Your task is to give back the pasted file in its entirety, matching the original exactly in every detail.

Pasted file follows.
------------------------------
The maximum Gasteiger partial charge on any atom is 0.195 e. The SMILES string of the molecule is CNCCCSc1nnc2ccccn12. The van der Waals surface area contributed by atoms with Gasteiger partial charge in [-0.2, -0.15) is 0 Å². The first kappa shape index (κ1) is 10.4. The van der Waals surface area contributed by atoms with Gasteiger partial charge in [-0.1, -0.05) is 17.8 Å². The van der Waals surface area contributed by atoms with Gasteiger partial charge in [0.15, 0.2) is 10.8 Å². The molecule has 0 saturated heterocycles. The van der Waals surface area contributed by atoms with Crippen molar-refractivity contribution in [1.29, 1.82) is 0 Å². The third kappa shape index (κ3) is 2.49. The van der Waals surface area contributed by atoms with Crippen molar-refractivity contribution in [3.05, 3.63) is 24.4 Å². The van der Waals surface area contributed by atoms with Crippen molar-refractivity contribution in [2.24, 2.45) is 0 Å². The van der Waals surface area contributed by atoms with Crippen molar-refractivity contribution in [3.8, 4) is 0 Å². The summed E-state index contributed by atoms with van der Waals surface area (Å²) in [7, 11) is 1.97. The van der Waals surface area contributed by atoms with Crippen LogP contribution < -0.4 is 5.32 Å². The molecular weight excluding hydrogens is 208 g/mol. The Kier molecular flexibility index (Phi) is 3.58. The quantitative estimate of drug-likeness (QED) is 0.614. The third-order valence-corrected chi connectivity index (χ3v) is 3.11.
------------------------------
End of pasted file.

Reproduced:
The maximum Gasteiger partial charge on any atom is 0.195 e. The SMILES string of the molecule is CNCCCSc1nnc2ccccn12. The van der Waals surface area contributed by atoms with Gasteiger partial charge in [-0.2, -0.15) is 0 Å². The first kappa shape index (κ1) is 10.4. The van der Waals surface area contributed by atoms with Gasteiger partial charge in [-0.1, -0.05) is 17.8 Å². The van der Waals surface area contributed by atoms with Gasteiger partial charge in [0.15, 0.2) is 10.8 Å². The molecule has 0 saturated heterocycles. The van der Waals surface area contributed by atoms with Crippen molar-refractivity contribution in [1.29, 1.82) is 0 Å². The third kappa shape index (κ3) is 2.49. The van der Waals surface area contributed by atoms with Crippen molar-refractivity contribution in [3.05, 3.63) is 24.4 Å². The van der Waals surface area contributed by atoms with Crippen molar-refractivity contribution in [2.24, 2.45) is 0 Å². The van der Waals surface area contributed by atoms with Crippen molar-refractivity contribution in [3.8, 4) is 0 Å². The summed E-state index contributed by atoms with van der Waals surface area (Å²) in [7, 11) is 1.97. The van der Waals surface area contributed by atoms with Crippen LogP contribution < -0.4 is 5.32 Å². The molecular weight excluding hydrogens is 208 g/mol. The Kier molecular flexibility index (Phi) is 3.58. The quantitative estimate of drug-likeness (QED) is 0.614. The third-order valence-corrected chi connectivity index (χ3v) is 3.11.